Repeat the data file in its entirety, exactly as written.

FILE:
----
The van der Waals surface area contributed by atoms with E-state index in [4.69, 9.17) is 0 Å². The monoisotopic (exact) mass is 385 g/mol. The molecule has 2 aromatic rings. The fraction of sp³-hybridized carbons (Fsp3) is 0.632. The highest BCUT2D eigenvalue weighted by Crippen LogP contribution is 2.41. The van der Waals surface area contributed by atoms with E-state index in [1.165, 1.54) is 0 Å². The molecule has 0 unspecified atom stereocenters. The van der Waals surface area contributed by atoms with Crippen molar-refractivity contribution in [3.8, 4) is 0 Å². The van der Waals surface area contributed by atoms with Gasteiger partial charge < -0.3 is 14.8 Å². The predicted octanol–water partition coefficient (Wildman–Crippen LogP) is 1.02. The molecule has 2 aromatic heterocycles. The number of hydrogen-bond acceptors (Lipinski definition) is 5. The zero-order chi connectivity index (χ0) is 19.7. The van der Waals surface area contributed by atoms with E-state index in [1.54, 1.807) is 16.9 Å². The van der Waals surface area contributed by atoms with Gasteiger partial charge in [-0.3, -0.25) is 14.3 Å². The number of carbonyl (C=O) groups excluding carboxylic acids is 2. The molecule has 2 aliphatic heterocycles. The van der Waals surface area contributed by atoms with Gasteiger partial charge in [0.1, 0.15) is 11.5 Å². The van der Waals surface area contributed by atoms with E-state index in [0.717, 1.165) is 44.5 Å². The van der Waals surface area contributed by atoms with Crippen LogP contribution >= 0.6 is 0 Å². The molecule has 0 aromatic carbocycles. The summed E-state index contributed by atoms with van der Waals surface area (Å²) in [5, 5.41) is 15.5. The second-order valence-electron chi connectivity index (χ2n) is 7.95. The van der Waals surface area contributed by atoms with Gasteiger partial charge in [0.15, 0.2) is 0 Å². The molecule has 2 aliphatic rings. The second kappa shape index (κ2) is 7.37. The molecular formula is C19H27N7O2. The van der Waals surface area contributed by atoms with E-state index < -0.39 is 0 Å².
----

The van der Waals surface area contributed by atoms with E-state index in [4.69, 9.17) is 0 Å². The monoisotopic (exact) mass is 385 g/mol. The molecule has 2 aromatic rings. The fraction of sp³-hybridized carbons (Fsp3) is 0.632. The highest BCUT2D eigenvalue weighted by Crippen LogP contribution is 2.41. The van der Waals surface area contributed by atoms with E-state index in [1.165, 1.54) is 0 Å². The molecule has 0 unspecified atom stereocenters. The van der Waals surface area contributed by atoms with Crippen molar-refractivity contribution in [3.8, 4) is 0 Å². The van der Waals surface area contributed by atoms with Gasteiger partial charge < -0.3 is 14.8 Å². The predicted octanol–water partition coefficient (Wildman–Crippen LogP) is 1.02. The molecule has 2 aromatic heterocycles. The number of hydrogen-bond acceptors (Lipinski definition) is 5. The zero-order chi connectivity index (χ0) is 19.7. The van der Waals surface area contributed by atoms with E-state index in [1.54, 1.807) is 16.9 Å². The van der Waals surface area contributed by atoms with Gasteiger partial charge in [-0.3, -0.25) is 14.3 Å². The number of carbonyl (C=O) groups excluding carboxylic acids is 2. The molecule has 2 aliphatic heterocycles. The van der Waals surface area contributed by atoms with Gasteiger partial charge in [0.1, 0.15) is 11.5 Å². The van der Waals surface area contributed by atoms with E-state index in [0.717, 1.165) is 44.5 Å². The van der Waals surface area contributed by atoms with Crippen LogP contribution >= 0.6 is 0 Å². The molecule has 0 aromatic carbocycles. The summed E-state index contributed by atoms with van der Waals surface area (Å²) in [5, 5.41) is 15.5. The second-order valence-electron chi connectivity index (χ2n) is 7.95. The van der Waals surface area contributed by atoms with Gasteiger partial charge in [0.15, 0.2) is 0 Å². The molecule has 2 aliphatic rings. The second kappa shape index (κ2) is 7.37. The molecular formula is C19H27N7O2. The van der Waals surface area contributed by atoms with E-state index < -0.39 is 0 Å².